By Ben Aaronovitch
DAW Books, 2014
A review by
Colleen R. Cahill
The word consistency sometimes gets a bad rap, being paired with a lack of imagination or strangely, hobgoblins. When it comes to serial novels, however, it is hard to have too much consistency, especially when talking about a quality work. Good consistency is just what Ben Aaronovitch has shown in his Rivers of London series and the latest release Foxglove Summer, from DAW Books, is again a delightful read, as police constable Peter Grant is sent to the “the tiny village of Rushpool in sleepy rural Herefordshire” to join in a search for two missing eleven-year-old girls.
On the surface, missing children do not seem tied to the work of the Folly, the arm of the Metropolitan Police force that deals with “weird bollocks” or magic. As Chief Inspector Nightingale explains, in the past children were used for “unethical types of magic”, so any such cases are of interest. Mainly this means someone checks on all the local wizards, which is how Peter ends up on his road trip out of London. He lands at a wizard’s tower, where he interviews a contemporary of Nightingale’s, Hugh Oswald. This meeting not only makes it clear that the wheelchair bound Oswald has nothing to do with the missing children, it also reveals more about the tragedy of the Battle of Ettersburg and Nightingale’s role there. On top of this, Peter notices Oswald’s unusual granddaughter who has a very strange affinity for bees.
After finding not the slightest hint about the wayward girls, Peter volunteers to lend a hand in the investigation. Assigned to assist with the Family Liaison, Peter soon meets the parents of the girls and begins working with the local police. At first the village seems without any magical influences and is even a bit boring. The only oddity seems to be a nearby trail that is a UFO hotspot. Things change when Peter is asked to do an official assessment of the situation for magic: by the third day of the girls’ disappearance, the police are clutched for straws. Hints come up when Peter discovers the two girls had a common invisible friend, Princess Luna, who was a pony. It is a suspicion that leads him out of the village and into the woods.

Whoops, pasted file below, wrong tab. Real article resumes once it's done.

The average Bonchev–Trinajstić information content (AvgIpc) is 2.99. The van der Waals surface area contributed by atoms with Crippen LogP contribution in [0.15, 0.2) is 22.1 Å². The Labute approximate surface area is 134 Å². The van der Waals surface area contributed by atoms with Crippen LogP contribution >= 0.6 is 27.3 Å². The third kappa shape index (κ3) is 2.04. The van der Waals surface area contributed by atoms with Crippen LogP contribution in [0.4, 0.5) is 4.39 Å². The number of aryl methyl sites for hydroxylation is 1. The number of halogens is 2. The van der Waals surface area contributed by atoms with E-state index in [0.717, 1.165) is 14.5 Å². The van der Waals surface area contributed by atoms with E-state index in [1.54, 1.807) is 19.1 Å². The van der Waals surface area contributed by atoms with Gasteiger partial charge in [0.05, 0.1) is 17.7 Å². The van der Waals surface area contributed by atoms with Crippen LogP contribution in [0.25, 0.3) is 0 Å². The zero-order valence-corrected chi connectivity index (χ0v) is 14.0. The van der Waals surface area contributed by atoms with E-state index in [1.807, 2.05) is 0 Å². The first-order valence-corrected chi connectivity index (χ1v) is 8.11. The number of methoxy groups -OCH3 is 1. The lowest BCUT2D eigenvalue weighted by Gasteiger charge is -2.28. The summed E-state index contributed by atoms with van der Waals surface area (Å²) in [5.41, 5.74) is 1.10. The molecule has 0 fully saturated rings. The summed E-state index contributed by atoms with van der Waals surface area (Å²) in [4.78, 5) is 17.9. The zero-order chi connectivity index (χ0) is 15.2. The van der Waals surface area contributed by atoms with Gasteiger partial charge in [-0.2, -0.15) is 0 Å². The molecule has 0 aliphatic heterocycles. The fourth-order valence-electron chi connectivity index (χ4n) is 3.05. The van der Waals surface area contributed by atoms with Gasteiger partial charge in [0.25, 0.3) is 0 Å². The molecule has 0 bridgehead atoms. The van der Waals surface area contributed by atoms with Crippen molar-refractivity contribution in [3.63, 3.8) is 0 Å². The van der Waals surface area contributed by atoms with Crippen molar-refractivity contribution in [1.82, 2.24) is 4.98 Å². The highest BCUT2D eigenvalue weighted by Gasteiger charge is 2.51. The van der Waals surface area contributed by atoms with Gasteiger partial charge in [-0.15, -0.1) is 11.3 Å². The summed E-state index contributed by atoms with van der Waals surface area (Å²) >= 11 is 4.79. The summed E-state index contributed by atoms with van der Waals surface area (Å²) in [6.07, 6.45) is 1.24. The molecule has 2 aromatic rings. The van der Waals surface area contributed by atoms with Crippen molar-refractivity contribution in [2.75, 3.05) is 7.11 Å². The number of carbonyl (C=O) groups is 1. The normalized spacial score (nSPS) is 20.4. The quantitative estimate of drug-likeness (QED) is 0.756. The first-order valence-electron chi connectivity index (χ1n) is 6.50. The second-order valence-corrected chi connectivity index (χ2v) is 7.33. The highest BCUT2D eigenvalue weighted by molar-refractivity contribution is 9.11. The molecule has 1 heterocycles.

This book has an edgy feel not only because of the missing children, but also because of Peter is dealing with the betrayal a few months before by a fellow police officer: I won’t spoil the surprise; you should read Broken Homes to learn more. As Nightingale cannot leave the Folly due to that betrayal, Peter is joined by Beverly Brooke, a “goddess of a small river in South London” Not only does she provide expert supernatural advice, she also starts to deal with Peter’s continuing depression, using some methods that are a bit unusual.
Aaronovitch has once again created a police procedural that keeps one guess. While we might not be surprised that there are supernatural elements tied to the missing girls, there are plenty of loops and twists and I am sure you will not guess the ending of this very unpredictible book.
So for its good consistency, for its riveting plot and fascinating characters, I highly recommend Foxglove Summer along with all the Rivers of London books.